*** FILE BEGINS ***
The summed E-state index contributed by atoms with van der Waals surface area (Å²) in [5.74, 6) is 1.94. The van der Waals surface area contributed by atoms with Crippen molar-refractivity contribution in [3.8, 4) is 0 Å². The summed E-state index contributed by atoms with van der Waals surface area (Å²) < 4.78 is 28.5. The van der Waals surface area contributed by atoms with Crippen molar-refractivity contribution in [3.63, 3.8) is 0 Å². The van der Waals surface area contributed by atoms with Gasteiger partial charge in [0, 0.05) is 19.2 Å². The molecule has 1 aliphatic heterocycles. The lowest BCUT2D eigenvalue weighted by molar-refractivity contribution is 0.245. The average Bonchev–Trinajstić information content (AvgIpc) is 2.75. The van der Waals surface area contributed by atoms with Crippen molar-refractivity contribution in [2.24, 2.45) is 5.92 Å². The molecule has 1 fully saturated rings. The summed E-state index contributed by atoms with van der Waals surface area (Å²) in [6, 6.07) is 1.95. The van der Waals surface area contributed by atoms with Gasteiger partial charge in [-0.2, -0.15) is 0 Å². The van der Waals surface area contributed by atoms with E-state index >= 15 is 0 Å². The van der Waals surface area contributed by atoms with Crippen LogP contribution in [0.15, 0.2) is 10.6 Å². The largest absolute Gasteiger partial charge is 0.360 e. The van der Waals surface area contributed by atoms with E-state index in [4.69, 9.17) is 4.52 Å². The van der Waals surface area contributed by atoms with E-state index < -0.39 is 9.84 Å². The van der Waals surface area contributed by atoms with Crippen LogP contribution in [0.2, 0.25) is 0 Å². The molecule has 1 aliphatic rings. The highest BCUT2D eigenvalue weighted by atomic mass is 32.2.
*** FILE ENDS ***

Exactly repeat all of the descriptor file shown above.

The summed E-state index contributed by atoms with van der Waals surface area (Å²) in [5.74, 6) is 1.94. The van der Waals surface area contributed by atoms with Crippen molar-refractivity contribution in [3.8, 4) is 0 Å². The summed E-state index contributed by atoms with van der Waals surface area (Å²) < 4.78 is 28.5. The van der Waals surface area contributed by atoms with Crippen molar-refractivity contribution in [3.63, 3.8) is 0 Å². The van der Waals surface area contributed by atoms with Gasteiger partial charge in [0, 0.05) is 19.2 Å². The molecule has 1 aliphatic heterocycles. The lowest BCUT2D eigenvalue weighted by molar-refractivity contribution is 0.245. The average Bonchev–Trinajstić information content (AvgIpc) is 2.75. The van der Waals surface area contributed by atoms with Crippen molar-refractivity contribution in [2.24, 2.45) is 5.92 Å². The molecule has 1 fully saturated rings. The summed E-state index contributed by atoms with van der Waals surface area (Å²) in [6, 6.07) is 1.95. The van der Waals surface area contributed by atoms with Gasteiger partial charge in [-0.2, -0.15) is 0 Å². The van der Waals surface area contributed by atoms with E-state index >= 15 is 0 Å². The van der Waals surface area contributed by atoms with Crippen LogP contribution in [0.15, 0.2) is 10.6 Å². The largest absolute Gasteiger partial charge is 0.360 e. The van der Waals surface area contributed by atoms with E-state index in [4.69, 9.17) is 4.52 Å². The van der Waals surface area contributed by atoms with E-state index < -0.39 is 9.84 Å². The van der Waals surface area contributed by atoms with Crippen LogP contribution in [0.2, 0.25) is 0 Å². The molecule has 1 aliphatic rings. The highest BCUT2D eigenvalue weighted by atomic mass is 32.2.